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The Americanization of Emily

The Americanization of Emily
Theatrical release poster by Reynold Brown
Directed by Arthur Hiller
Produced by Martin Ransohoff
Screenplay by Paddy Chayefsky
Based on The Americanization of Emily 
by William Bradford Huie
Music by Johnny Mandel
Cinematography Philip H. Lathrop
Edited by Tom McAdoo
Distributed by Metro-Goldwyn-Mayer
Release dates
  • October 27, 1964 (1964-10-27) (US)
  • April 15, 1965 (1965-04-15) (UK[1])
Running time
115 minutes
Country United States
Language English
Budget $2.7 million[2]
Box office $4,000,000 (US/ Canada rentals)[3]

The Americanization of Emily (1964) is an American comedy-drama war film written by Paddy Chayefsky, directed by Arthur Hiller, starring James Garner, Julie Andrews, Melvyn Douglas and James Coburn, and loosely adapted from the novel of the same name by William Bradford Huie, who had been a SeaBee officer on D-Day.[4] Both Garner[5][6] and Andrews[6][7] consider it their personal favorite of their films.

Set in London in 1944 during World War II, in the weeks leading up to D-Day, the black-and-white film also features Joyce Grenfell, Keenan Wynn and William Windom.


  • Plot 1
  • Main cast 2
  • Production 3
    • Casting 3.1
    • Soundtrack 3.2
  • Comparison with the novel 4
  • Reception 5
    • Award nominations 5.1
  • DVD 6
  • See also 7
  • References 8
  • External links 9


Lieutenant Commander Charlie Madison (James Garner), United States Naval Reserve, is a cynical and highly efficient adjutant to Rear Admiral William Jessup (Melvyn Douglas) in 1944 London. Madison's job as a dog robber is to keep his boss and other high-ranking officers supplied with luxury goods and amiable Englishwomen. He falls in love with a driver from the motor pool, Emily Barham (Julie Andrews), who has lost her husband, brother, and father in the war. Madison's pleasure-seeking "American" lifestyle amid wartime rationing both fascinates and disgusts Emily, but she does not want to lose another loved one to war and finds the "practicing coward" Madison irresistible.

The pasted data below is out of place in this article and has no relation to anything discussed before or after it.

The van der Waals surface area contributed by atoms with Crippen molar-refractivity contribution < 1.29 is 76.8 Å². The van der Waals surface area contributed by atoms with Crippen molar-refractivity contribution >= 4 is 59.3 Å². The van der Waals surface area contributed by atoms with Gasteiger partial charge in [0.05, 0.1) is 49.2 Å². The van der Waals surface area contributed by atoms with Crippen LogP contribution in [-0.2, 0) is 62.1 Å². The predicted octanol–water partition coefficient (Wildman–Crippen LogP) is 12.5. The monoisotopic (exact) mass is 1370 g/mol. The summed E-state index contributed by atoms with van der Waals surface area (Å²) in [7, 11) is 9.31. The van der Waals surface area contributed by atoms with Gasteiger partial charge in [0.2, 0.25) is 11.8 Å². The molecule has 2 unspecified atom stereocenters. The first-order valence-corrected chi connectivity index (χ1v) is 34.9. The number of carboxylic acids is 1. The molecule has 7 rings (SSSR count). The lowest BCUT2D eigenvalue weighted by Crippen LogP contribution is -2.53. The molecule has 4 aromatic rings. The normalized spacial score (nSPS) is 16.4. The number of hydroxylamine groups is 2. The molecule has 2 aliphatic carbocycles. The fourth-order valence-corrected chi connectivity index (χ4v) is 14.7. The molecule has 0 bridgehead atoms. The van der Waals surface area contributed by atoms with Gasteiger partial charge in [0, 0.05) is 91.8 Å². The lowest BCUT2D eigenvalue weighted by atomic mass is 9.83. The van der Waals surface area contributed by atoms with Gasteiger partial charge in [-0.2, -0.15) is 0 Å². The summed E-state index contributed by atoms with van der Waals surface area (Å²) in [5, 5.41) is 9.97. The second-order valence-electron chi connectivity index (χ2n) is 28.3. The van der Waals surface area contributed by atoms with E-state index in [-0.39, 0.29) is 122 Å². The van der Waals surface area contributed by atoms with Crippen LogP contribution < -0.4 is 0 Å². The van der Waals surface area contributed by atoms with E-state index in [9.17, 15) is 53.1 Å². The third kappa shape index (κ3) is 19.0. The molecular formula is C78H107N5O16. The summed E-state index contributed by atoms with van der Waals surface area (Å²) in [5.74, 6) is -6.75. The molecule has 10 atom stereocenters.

Profoundly despondent since the death of his wife, Jessup obsesses over the US Army and its Air Corps overshadowing the Navy in the forthcoming D-Day invasion. The mentally unstable admiral decides that "The first dead man on Omaha Beach must be a sailor." A film will document the death, and the casualty will be buried in a "Tomb of the Unknown Sailor."

Despite his best efforts to avoid the duty, Madison and his gung-ho friend, Lieutenant Commander "Bus" Cummings (James Coburn), find themselves and a film crew with the combat engineers who will be the first on shore. When Madison tries to retreat to safety, Cummings forces him forward with a pistol. A German shell lands near Madison, making him the first American to die on Omaha Beach. Hundreds of newspaper and magazine covers reprint a photograph of Madison on the shore, making him a hero. Jessup, having recovered from his breakdown, regrets his part in Madison's death but plans to use it in support of the Navy when testifying before a Senate committee in Washington. Losing another man she loves to the war devastates Emily.

Then comes unexpected news: Madison is not dead, but alive and well in an English hospital. A relieved Jessup now plans to show him during the Senate testimony as the heroic "first man on Omaha Beach." Madison, angry about his senseless near-death, uncharacteristically plans to act nobly by telling the world the truth of what happened on the beach, even if it means being imprisoned for cowardice. Emily persuades him to choose, instead, happiness with her by keeping quiet and accepting his heroic role.

Main cast



According to James Garner, William Holden was originally meant to play the lead role of "Charlie" Madison. Garner was originally selected to play the character "Bus" Cummings. When Holden backed out of the project, Garner took the lead role, and James Coburn was brought in to play "Bus".[8] The resulting movie was one of Garner's favourites.[9]


The film introduced the song "Emily" which was composed by Johnny Mandel with lyrics by Johnny Mercer. The song was recorded by Frank Sinatra with Nelson Riddle arranging and conducting on October 3, 1964 and included in the Reprise LP, Softly, as I Leave You. It was later recorded by Barbra Streisand for The Movie Album (2003).

Comparison with the novel

Cover of the novel

The Americanization of Emily is based on The Wheeler Dealers, also starring James Garner. In 1964 a Broadway musical with music written by John Barry was announced.[14] Chayefsky's adaptation, while retaining the title, characters, situation, background and many specific plot incidents, nevertheless told a very different story. "I found the book, which is serious in tone, essentially a funny satire, and that's how I'm treating it."[13]

The screenplay's theme of cowardice as a virtue has no parallel in the novel; in fact, the novel does not mention cowardice at all.